ThirdEye is an image recognition system for the visually impaired that takes a picture using Google Glass, recognizes what it is and tells you about it through an earpiece or speaker.
The hackers behind the innovative Google Glass app were first-time hackathon participants: Ben Sandler, Joe Cappadona and Rajat Bhageria. They were also the only all-freshmen team to make it to the top 10.
With Cappadona programming since 8th grade, Sandler having interned at a couple of tech startups and Bhageria having build his own media startup, CaféMocha, which he describes as the SoundCloud for creative writers, these three computer science majors were all excitedly anticipating their first hackathon.
Forming the ThirdEye team
Bhageria, Cappadona and Sandler weren’t initially part of the same team. However, a few hours before the competition started, Bhageria and Cappadona’s team members backed out, so they were looking for more team members. This led to them wandering around and running into Sandler who wanted to work on a hack for the Google Glass.
Remembering the struggles that his grandfather faced as a blind man, Cappadona was hit with an app idea they could work on — an app that would allow Google Glass to recognize whatever was in front of it.
“Blind people want to be independent. They don’t want others to think that they are physically inept because they lost their sight,” Cappadona said. “They’re still fully capable of most things. This really inspired our project.”
The team now had an idea, the only problem: they barely had experience building an Android app, let alone integrating it with Google Glass.
This is where the hackathon fun came in.
The first eight hours resulted in three lines of code. When they finally got Google Glass to take pictures, a bug hit their program and they had to start from scratch.
Not wanting to just give up, the trio did something every programmer does: Google the problem and start reading.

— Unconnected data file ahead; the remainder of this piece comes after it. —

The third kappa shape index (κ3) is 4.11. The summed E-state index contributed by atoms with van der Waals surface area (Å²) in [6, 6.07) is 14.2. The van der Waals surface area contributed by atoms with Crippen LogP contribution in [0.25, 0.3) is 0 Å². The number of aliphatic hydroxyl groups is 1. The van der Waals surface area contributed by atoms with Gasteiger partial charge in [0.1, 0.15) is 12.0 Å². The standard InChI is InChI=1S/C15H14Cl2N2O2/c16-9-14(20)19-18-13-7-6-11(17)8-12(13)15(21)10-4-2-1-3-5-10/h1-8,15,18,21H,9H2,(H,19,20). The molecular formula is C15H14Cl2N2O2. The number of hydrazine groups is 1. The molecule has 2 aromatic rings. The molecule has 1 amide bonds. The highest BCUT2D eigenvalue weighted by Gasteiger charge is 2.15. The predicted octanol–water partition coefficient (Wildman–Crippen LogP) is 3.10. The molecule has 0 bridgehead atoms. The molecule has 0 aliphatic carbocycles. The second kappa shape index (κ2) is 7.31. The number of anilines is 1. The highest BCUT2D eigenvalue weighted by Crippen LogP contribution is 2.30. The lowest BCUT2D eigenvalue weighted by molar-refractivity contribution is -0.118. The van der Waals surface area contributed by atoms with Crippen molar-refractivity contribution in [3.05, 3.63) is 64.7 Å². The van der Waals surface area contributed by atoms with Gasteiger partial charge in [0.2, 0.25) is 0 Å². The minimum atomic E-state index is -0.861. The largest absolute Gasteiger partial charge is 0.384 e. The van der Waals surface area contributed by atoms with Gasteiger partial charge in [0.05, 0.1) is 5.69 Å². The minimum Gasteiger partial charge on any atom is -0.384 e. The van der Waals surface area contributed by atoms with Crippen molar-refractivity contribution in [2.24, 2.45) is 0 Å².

After hours going over Stack Overflow and previous APIs, Bhageria, Cappadona and Sandler started high fiving each other as they finally got their Google Glass to take pictures and recognize what was in front of it.
“PennApps really taught me the beauty in software, The barrier to entry is so low. It’s easy to build something quickly,” Sandler said. “Moreover, building something, not just for a class or for your job, but because you want to is really special. Thanks to the mentors, you could do so much more than you thought you could.”
Selling the vision
With only 36 hours to work on their hack, Bhageria, Cappadona and Sandler realized that a big part of doing well in this hackathon would actually be selling their vision and marketing their project.
“You don’t really have much time to build a perfect product,” Bhageria said. “A big part of PennApps is having to convince others that your hack is better than others.”
In hopes of getting people interested in ThirdEye, Rajat spent roughly 10 hours creating a logo, building a website to market the app, and coming up with a video to show people how the app worked.
Moreover, the team also handed out fliers before the Sunday morning demos began. In no time, people were talking about “ThirdEye” and the innovative hack the team came up with.
“We barely had a team, we didn’t have an idea. We didn’t know if it was going to work. But we just got the ball rolling,” said Cappadona. “So when people started telling us we did a great job, it felt really fulfilling. It just feels great to be able to contribute, to be able to help a few people get their sight back.”
“All these people will change the world,” Bhageria said of his fellow PennApps participants. “They’re going to do something special. I met so many amazing people: recruiters, sponsors, mentors, and hackers; it was really inspiring.”
With PennApps being the world’s largest and most prestigious student-run hackathon with a roughly 10 percent acceptance rate, Bhageria, Cappadona and Sandler were extremely excited when they found out they had made it to the top 10.
“Every student should take advantage of this opportunity regardless of what their major is,” Cappadona said. “It’s just an amazing event in general. You get free food, free shirts, goodies and you’re just surrounded by all these people doing awesome things.”
Looking forward, Bhageria, Cappadona and Sandler each can’t wait to compete in another hackathon. But for now, they can’t help but think of the possible impact that their ThirdEye application could have for people with visually impairments.
The ThirdEye app is currently open sourced, and the team hopes to continue developing it and getting feedback.
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